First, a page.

Title: From A Certain Point of View
Summary: "That's not fair," Harry said quietly. Because there's more than one way o look at what happened with Grindelwald and the Dumbledores, and maybe it wasn't all Albus' fault.
Setting: That scene in Deathly Hallows.
FROM A CERTAIN POINT OF VIEW
Harry listened to Aberforth pour out his story about Ariana, and Albus and Grindelwald, and the bitter, broken-hearted venom he used when talking about his brother. And when Aberforth paused, he spoke.
"That's not fair," Harry said quietly.
Aberforth glared at Harry angrily, but Harry didn't let him speak.
"He was sixteen years old, just a kid. He'd lost his mother and all his dreams in one go, and he had to provide for a family and look after a girl that even adults had trouble taking care of. He was grieving, and more alone than he'd ever been before in his life, and he fell in love for the first time, and finally, he had someone of has own. Can't you imagine what it was like for him, at all? He shouldn't have been in charge of the two of you in the first place, of course he did something stupid. He wasn't capable of looking after a family. He spent the rest of his life trying to make up for those mistakes, and I think he had to, for himself, but that doesn't mean he should have."
Aberforth was practically boiling over with rage, but all the same, there was a flicker of something disconcerted in his eyes.
"He was – we were his family –" he spat, so angry he couldn't get the words out.
Harry looked at him, and thought about the odd, eccentric, burdened and clever man he'd known.
"Only you didn't like him very much even before then, did you?" Harry mused, as he realised the truth.
His words seemed to cut through Aberforth's rage, and the man gaped for a moment.
"You never understood him, did you? And didn't try very hard, I bet. It was Ariana you were close to, not him. So when it was just the three of you, you and Ariana did your thing and left him out of it, as always, never stopping to think that maybe he needed something to cling to."
"I –" There was a look of growing resentful, baffled bewilderment on Aberforth's face, but Harry cut straight through his attempt to talk, continuing ruthlessly on, working things out as he went.
"Albus knew he wasn't wanted, and like I said, he was more alone than ever, and then he fell in love with Grindelwald, who actually valued him and understood him. Just as Albus had always longed for, but had never been able to get from you lot. He was responsible, though, so he tried to work out a way to juggle the job of looking after his siblings and doing what he wanted, and it all came falling down because he'd trusted the wrong person. Because you say that you were his family, but you never acted like you wanted him to be, did you? You never even thought about how he felt. Your only concern was for you and Ariana, and in the end he had to go to someone else, and that was what made everything go wrong in the end."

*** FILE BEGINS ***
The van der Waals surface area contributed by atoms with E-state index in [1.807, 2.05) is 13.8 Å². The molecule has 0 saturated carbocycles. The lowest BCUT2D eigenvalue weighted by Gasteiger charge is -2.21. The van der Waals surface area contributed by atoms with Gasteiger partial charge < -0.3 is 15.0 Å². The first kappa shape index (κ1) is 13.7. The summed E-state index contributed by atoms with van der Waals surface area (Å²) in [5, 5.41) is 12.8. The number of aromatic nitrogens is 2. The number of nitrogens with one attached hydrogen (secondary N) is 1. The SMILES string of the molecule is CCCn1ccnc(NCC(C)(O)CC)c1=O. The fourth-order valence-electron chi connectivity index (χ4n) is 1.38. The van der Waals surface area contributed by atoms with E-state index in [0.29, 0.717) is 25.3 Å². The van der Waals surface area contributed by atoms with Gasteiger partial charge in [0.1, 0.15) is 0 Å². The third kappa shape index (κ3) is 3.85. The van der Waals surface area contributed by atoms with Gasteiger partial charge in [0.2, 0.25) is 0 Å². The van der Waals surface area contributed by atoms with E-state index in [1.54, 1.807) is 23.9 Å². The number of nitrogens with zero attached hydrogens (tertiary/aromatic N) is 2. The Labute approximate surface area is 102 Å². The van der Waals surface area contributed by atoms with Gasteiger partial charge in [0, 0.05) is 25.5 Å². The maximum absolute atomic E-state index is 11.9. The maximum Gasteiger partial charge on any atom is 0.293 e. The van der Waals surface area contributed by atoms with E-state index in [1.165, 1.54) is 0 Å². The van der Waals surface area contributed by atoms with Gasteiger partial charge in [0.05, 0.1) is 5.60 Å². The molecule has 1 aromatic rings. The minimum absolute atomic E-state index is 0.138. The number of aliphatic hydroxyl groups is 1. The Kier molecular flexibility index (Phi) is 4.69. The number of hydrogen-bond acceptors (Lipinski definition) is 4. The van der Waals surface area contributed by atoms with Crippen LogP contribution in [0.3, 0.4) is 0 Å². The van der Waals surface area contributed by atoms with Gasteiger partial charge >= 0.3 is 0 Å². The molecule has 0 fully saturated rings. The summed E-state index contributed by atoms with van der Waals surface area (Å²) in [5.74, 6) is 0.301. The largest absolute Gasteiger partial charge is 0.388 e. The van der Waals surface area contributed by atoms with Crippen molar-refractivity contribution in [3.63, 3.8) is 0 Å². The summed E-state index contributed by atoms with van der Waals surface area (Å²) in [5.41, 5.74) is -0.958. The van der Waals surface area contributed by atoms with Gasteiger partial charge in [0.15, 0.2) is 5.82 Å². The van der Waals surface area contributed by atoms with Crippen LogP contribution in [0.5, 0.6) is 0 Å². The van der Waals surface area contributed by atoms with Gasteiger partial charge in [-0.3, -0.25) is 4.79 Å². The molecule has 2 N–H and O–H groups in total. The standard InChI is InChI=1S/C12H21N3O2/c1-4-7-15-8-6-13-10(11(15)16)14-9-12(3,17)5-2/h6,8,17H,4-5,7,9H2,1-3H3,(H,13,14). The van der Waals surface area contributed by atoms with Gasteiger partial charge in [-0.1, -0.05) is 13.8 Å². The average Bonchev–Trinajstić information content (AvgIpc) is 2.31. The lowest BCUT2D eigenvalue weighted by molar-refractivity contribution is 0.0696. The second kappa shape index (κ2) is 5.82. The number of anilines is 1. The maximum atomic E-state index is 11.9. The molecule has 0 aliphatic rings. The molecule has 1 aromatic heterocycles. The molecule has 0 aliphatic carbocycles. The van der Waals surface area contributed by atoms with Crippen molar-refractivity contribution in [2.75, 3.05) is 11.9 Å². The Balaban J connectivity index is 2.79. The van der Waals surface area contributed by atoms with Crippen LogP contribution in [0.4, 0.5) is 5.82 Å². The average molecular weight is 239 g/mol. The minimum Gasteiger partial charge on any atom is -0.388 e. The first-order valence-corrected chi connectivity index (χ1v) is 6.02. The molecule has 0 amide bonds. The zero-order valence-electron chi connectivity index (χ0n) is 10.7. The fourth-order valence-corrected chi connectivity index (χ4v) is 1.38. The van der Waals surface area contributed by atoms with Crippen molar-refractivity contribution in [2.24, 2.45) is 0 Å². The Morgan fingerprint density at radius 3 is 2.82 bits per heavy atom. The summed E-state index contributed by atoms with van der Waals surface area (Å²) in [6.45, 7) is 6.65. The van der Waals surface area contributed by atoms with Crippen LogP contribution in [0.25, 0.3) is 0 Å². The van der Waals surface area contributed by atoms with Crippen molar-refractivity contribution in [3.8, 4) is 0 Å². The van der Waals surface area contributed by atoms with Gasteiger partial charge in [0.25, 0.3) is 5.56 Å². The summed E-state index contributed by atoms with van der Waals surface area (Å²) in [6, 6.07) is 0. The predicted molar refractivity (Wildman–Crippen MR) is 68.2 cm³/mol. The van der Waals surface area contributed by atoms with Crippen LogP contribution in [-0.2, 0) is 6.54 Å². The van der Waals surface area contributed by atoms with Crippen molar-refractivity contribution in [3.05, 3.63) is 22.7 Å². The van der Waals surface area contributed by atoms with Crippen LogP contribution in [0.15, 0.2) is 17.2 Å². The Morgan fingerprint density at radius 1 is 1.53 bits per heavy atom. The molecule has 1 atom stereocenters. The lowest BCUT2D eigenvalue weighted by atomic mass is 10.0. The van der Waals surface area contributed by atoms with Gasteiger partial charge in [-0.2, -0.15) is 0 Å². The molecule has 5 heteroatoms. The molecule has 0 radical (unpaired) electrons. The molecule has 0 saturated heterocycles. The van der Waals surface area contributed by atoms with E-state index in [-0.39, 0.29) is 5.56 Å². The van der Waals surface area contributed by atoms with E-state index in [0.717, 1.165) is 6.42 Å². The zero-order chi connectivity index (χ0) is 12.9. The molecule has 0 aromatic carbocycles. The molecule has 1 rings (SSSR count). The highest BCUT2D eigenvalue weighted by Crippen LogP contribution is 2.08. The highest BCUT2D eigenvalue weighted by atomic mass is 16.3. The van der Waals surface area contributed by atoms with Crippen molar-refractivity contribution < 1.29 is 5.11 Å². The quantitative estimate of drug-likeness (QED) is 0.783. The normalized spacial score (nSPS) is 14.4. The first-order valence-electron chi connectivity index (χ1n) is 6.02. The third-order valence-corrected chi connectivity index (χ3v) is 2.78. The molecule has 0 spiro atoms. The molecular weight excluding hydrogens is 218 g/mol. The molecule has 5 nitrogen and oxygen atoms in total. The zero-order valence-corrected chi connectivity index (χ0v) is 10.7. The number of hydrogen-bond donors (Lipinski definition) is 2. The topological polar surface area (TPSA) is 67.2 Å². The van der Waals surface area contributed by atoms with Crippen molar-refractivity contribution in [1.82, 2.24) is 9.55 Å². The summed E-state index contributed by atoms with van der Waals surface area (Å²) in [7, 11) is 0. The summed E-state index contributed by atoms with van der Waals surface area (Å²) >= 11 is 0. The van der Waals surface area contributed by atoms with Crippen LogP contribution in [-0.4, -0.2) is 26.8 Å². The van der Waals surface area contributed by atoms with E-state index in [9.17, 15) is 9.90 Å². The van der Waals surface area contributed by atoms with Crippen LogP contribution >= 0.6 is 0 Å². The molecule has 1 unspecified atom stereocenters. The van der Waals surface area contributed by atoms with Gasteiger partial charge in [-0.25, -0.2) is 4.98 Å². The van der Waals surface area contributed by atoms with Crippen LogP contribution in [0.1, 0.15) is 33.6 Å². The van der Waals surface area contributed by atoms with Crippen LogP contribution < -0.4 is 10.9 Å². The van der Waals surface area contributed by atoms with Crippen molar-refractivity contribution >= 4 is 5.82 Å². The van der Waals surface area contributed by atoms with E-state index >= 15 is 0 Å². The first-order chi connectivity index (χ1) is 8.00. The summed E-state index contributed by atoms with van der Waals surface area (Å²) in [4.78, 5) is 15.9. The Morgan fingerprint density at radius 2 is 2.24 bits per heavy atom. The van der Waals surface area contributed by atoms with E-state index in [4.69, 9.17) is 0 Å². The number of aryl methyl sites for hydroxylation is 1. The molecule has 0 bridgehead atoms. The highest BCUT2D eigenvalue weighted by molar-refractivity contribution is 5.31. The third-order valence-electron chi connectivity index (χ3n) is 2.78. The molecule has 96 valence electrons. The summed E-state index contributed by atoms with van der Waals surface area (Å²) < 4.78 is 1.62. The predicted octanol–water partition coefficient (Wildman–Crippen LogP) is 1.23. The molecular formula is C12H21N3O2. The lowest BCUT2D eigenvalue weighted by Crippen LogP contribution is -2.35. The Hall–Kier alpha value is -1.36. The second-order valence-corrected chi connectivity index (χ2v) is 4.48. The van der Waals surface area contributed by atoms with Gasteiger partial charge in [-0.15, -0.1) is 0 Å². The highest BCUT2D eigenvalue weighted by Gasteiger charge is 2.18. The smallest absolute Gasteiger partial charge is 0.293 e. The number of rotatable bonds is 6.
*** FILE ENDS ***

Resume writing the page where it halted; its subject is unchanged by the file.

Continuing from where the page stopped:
Harry finished and gazed at Aberforth. Ron and Hermione were staring between the two of them, Hermione looking as though she couldn't understand where this new insightful person had come from, Ron just astonished by all of it.
"He never wanted us, not clever enough for him," he started to say, but his own lack of conviction seemed to strike him halfway through, and he stopped.
Harry shook his head.
"I know that even you know that's not true," he said softly. He gazed at the man. "And I think it's about time you admitted it to yourself, don't you?"
There was silence in the room as Aberforth cried, tears sliding down his face as he shook noiselessly.
"We have a job to do, for everyone's sake," Harry said. "He might not have told me all the truth, but some things you can't deal with until you need to. I should know. And other things are private, no matter how much they should be said. Albus did care for me, but he knew that sometimes you need to do what is right instead of easy, or you lose everything. He knew that better than most. Will you help us do what we came here for?"
Aberforth didn't answer for a long time, staring at Harry as though he were seeing him for the first time, and he was someone else than he had thought.
He nodded his head, and walked to the portrait of Ariana.
"You know what to do," he said. his voice was swollen and wobbly with tears and regret.
Ariana smiled, and walked away, not out of her frame as portraits usually did, but down what seemed to be a long tunnel, until she disappeared into the darkness.
"There's only one way in, now," Aberforth said, his expression twisted. "You must know they've got all old secret passageways covered at both ends, Dementors all around the boundary walls, regular patrols inside the school from what my sources tell me. The place has never been so heavily guarded. How you expect to do anything once you get inside, with Snape in charge and the Carrows as his Deputies ... well, that's your lookout, isn't it? But… well. Good luck."
"Thank you." Harry nodded solemnly at him.
As a white dot moved down the tunnel, he turned and said one last thing.
"He never forgot, you know, he never moved on. That night… The night he died, he was forced to drink a potion that makes you relive horrible terrible things, and he thought he was back there with Grindelwald, watching him hurt you and Ariana. Whatever you might have made yourself believe… I think he would gladly have sacrificed anything, even his own life, to have undone it."
And then Neville was bursting out of the door that the portrait had become, and was greeting them, and Harry turned away to grin at his friend.
"Good to see you, Neville."